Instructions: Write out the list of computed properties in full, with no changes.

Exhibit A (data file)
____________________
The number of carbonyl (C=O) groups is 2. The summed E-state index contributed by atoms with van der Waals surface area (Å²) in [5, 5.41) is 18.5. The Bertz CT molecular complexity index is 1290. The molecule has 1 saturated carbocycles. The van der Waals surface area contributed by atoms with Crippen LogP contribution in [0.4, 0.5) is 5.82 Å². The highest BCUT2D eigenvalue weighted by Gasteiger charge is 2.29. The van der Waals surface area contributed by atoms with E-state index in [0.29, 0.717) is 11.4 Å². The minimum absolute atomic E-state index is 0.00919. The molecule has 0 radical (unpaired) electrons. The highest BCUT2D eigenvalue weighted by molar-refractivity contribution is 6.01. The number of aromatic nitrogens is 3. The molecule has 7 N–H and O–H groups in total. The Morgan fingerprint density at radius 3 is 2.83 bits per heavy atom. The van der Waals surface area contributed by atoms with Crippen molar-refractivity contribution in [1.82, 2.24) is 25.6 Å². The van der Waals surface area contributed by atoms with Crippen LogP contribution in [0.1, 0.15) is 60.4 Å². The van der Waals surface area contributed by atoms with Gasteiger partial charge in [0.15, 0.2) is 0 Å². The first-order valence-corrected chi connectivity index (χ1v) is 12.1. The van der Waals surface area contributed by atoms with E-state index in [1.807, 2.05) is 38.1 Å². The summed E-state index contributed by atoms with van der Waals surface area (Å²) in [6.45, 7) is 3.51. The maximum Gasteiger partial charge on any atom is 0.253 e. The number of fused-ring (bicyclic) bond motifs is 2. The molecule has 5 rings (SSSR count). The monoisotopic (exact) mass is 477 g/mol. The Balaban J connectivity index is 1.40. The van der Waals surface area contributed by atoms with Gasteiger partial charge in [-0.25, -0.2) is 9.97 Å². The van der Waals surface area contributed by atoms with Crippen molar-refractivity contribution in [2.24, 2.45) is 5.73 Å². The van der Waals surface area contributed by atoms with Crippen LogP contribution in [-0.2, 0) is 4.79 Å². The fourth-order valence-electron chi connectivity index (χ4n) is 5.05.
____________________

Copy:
The number of carbonyl (C=O) groups is 2. The summed E-state index contributed by atoms with van der Waals surface area (Å²) in [5, 5.41) is 18.5. The Bertz CT molecular complexity index is 1290. The molecule has 1 saturated carbocycles. The van der Waals surface area contributed by atoms with Crippen LogP contribution in [0.4, 0.5) is 5.82 Å². The highest BCUT2D eigenvalue weighted by Gasteiger charge is 2.29. The van der Waals surface area contributed by atoms with E-state index in [0.29, 0.717) is 11.4 Å². The minimum absolute atomic E-state index is 0.00919. The molecule has 0 radical (unpaired) electrons. The highest BCUT2D eigenvalue weighted by molar-refractivity contribution is 6.01. The number of aromatic nitrogens is 3. The molecule has 7 N–H and O–H groups in total. The Morgan fingerprint density at radius 3 is 2.83 bits per heavy atom. The van der Waals surface area contributed by atoms with Crippen molar-refractivity contribution in [1.82, 2.24) is 25.6 Å². The van der Waals surface area contributed by atoms with Crippen LogP contribution in [0.1, 0.15) is 60.4 Å². The van der Waals surface area contributed by atoms with Gasteiger partial charge in [0.15, 0.2) is 0 Å². The first-order valence-corrected chi connectivity index (χ1v) is 12.1. The van der Waals surface area contributed by atoms with E-state index in [1.807, 2.05) is 38.1 Å². The summed E-state index contributed by atoms with van der Waals surface area (Å²) in [6.45, 7) is 3.51. The maximum Gasteiger partial charge on any atom is 0.253 e. The number of fused-ring (bicyclic) bond motifs is 2. The molecule has 5 rings (SSSR count). The monoisotopic (exact) mass is 477 g/mol. The Balaban J connectivity index is 1.40. The van der Waals surface area contributed by atoms with Gasteiger partial charge in [-0.25, -0.2) is 9.97 Å². The van der Waals surface area contributed by atoms with Crippen molar-refractivity contribution in [2.24, 2.45) is 5.73 Å². The van der Waals surface area contributed by atoms with Crippen LogP contribution in [-0.2, 0) is 4.79 Å². The fourth-order valence-electron chi connectivity index (χ4n) is 5.05.